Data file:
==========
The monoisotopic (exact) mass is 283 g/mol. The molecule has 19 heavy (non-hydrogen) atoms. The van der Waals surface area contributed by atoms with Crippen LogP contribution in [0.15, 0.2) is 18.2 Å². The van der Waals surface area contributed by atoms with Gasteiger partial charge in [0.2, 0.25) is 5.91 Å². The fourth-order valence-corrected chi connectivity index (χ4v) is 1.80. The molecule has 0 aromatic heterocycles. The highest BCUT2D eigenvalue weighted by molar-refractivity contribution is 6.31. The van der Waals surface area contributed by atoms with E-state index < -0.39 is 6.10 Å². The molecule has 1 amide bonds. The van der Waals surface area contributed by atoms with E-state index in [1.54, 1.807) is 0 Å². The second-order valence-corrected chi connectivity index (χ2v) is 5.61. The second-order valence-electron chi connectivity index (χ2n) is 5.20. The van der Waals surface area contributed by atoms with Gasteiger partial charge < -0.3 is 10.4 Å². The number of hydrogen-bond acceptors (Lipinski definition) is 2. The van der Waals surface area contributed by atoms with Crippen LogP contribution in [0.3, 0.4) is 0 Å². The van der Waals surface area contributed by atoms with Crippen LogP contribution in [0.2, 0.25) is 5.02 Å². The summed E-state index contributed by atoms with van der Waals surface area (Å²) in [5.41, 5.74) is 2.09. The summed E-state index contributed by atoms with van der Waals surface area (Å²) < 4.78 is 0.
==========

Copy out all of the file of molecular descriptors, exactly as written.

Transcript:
The monoisotopic (exact) mass is 283 g/mol. The molecule has 19 heavy (non-hydrogen) atoms. The van der Waals surface area contributed by atoms with Crippen LogP contribution in [0.15, 0.2) is 18.2 Å². The van der Waals surface area contributed by atoms with Gasteiger partial charge in [0.2, 0.25) is 5.91 Å². The fourth-order valence-corrected chi connectivity index (χ4v) is 1.80. The molecule has 0 aromatic heterocycles. The highest BCUT2D eigenvalue weighted by molar-refractivity contribution is 6.31. The van der Waals surface area contributed by atoms with E-state index < -0.39 is 6.10 Å². The molecule has 1 amide bonds. The van der Waals surface area contributed by atoms with E-state index in [1.54, 1.807) is 0 Å². The second-order valence-corrected chi connectivity index (χ2v) is 5.61. The second-order valence-electron chi connectivity index (χ2n) is 5.20. The van der Waals surface area contributed by atoms with Gasteiger partial charge < -0.3 is 10.4 Å². The number of hydrogen-bond acceptors (Lipinski definition) is 2. The van der Waals surface area contributed by atoms with Crippen LogP contribution in [0.3, 0.4) is 0 Å². The van der Waals surface area contributed by atoms with Crippen LogP contribution in [0.2, 0.25) is 5.02 Å². The summed E-state index contributed by atoms with van der Waals surface area (Å²) in [5.41, 5.74) is 2.09. The summed E-state index contributed by atoms with van der Waals surface area (Å²) < 4.78 is 0.